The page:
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  1. #286
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    Quote Originally Posted by Aahz View Post
    I would claim that the last push was actually New age of Heroes, which also didn't sell.

    And there was also the Vertigo relaunch, which was also a massive flop.
    New Age didn't deserve to flop like it did, there were some good books in that line.
    Reading list: Far Sector (DC), Marauders (Marvel), X-Force (Marvel), X-Men (Marvel), Miles Morales: Spider-Man (Marvel), Venom (Marvel), My Hero Academia (VIZ), Killadelphia (Image), Bitter Root (Image), Black Hammer: Age of Doom (Darkhorse)

  2. #287
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    Quote Originally Posted by lemonpeace View Post
    it's telling of DC that their greatest hope of non-white representation is Static, a character that's not even a DC character. the fact that we still HAVE to inflate DC's stats when it comes to diversity with Milestone characters is depressing.
    This is exactly why I started looking elsewhere, we shouldn't be having these discussions about 50+ year old characters.
    Reading list: Far Sector (DC), Marauders (Marvel), X-Force (Marvel), X-Men (Marvel), Miles Morales: Spider-Man (Marvel), Venom (Marvel), My Hero Academia (VIZ), Killadelphia (Image), Bitter Root (Image), Black Hammer: Age of Doom (Darkhorse)

  3. #288
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    Quote Originally Posted by lemonpeace View Post
    This argument needs to be thrown away, the MCU was built on the backs of Marvel's scrap characters. DC is not interesting in developing their characters of color in any significant way anytime soon, they're constantly being criticized that their heroes of color are treated better in wider media than on the page even today. we will never get characters of color leading on the DC big screen if we're waiting for the one that "has the presence" in the DC comics landscape. I mean Mr. Terrific is having his most successful and acclaimed run ever (which is obviously wrapping up soon because No Nice Things), why not a Mr. Terrific movie that leads into a Terrifics movie? Why not take these characters and make them into what DC won't do on the page? who knows, if Guardians of the Galaxy can change the course of those characters on the page, maybe that strategy will lead to DC getting their shit together with their heroes of color.
    Compared to Guardians none of the characters I’ve mentioned have had a successful solo run and outside of animated depictions their live action depictions have been poorly received. WB doesn’t pursue these types of characters because there’s a large chance they’ll fail.

  4. #289
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    Quote Originally Posted by Mr HardKnocks View Post
    Compared to Guardians none of the characters I’ve mentioned have had a successful solo run and outside of animated depictions their live action depictions have been poorly received. WB doesn’t pursue these types of characters because there’s a large chance they’ll fail.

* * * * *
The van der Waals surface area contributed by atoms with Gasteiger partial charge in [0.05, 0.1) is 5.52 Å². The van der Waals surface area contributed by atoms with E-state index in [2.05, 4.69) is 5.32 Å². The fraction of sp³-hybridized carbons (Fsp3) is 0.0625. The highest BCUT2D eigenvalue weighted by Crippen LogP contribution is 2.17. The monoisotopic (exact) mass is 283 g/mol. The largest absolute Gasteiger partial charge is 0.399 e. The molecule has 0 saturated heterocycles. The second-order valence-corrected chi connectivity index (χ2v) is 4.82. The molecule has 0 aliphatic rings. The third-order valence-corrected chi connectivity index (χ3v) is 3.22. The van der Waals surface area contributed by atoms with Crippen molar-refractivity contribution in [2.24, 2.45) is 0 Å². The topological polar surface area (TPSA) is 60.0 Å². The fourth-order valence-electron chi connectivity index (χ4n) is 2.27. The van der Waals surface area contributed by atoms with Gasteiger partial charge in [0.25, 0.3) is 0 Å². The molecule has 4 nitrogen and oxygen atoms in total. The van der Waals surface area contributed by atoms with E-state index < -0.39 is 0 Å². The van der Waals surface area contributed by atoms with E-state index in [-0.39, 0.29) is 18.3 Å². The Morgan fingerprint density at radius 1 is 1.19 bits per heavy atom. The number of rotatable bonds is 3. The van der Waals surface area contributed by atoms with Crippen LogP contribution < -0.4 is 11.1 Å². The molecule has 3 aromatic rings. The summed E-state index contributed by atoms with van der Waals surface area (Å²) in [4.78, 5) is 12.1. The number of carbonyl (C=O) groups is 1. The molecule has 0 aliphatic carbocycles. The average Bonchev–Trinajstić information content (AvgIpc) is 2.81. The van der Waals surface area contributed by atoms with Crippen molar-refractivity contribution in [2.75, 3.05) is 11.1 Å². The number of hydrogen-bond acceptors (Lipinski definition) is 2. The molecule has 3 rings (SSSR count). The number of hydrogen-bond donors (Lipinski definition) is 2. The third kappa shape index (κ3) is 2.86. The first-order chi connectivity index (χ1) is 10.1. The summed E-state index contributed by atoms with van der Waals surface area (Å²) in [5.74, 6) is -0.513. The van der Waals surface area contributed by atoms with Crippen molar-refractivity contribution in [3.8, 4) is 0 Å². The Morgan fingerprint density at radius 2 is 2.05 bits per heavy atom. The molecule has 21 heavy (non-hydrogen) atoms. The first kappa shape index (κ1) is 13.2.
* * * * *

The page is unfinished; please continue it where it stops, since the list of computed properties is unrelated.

Nothing is safe in Hollywood, they've failed Superman for years. C-list characters don't become A-listers by sitting on the shelf, work needs to be put in, they need to be respected and they need WB's proper backing to do it. Marvel believe in Guardians, WB won't do that for Static.

  5. #290
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    Quote Originally Posted by Steel Inquisitor View Post
    Nothing is safe in Hollywood, they've failed Superman for years. C-list characters don't become A-listers by sitting on the shelf, work needs to be put in, they need to be respected and they need WB's proper backing to do it. Marvel believe in Guardians, WB won't do that for Static.
    Exactly, they’ve never properly executed the promotion and development of their characters, unlike DC, Marvel will take risk on lesser known characters which is why almost every character they have now is an assured financial success. Despite the controversy surrounding Brie Larson and the hopes of the films failure, Captain Marvel still was a billion dollar film simply being associated with the Marvel brand. Ant Man may not have been as financially successful but it’s still enough that it’s about to have a trilogy.

  6. #291
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    Quote Originally Posted by skyvolt2000 View Post
    There is a push to get young girls (especially of color) into STEM (Science and engineering) programs.

    That is part of the reason you see more science interested girls in more shows and projects.


    Now from a BUSINESS stand point-how do you assure you get your books sales (even if it's from libraries and schools and PARENTS)-tackle a subject that folks want to make interesting to a group.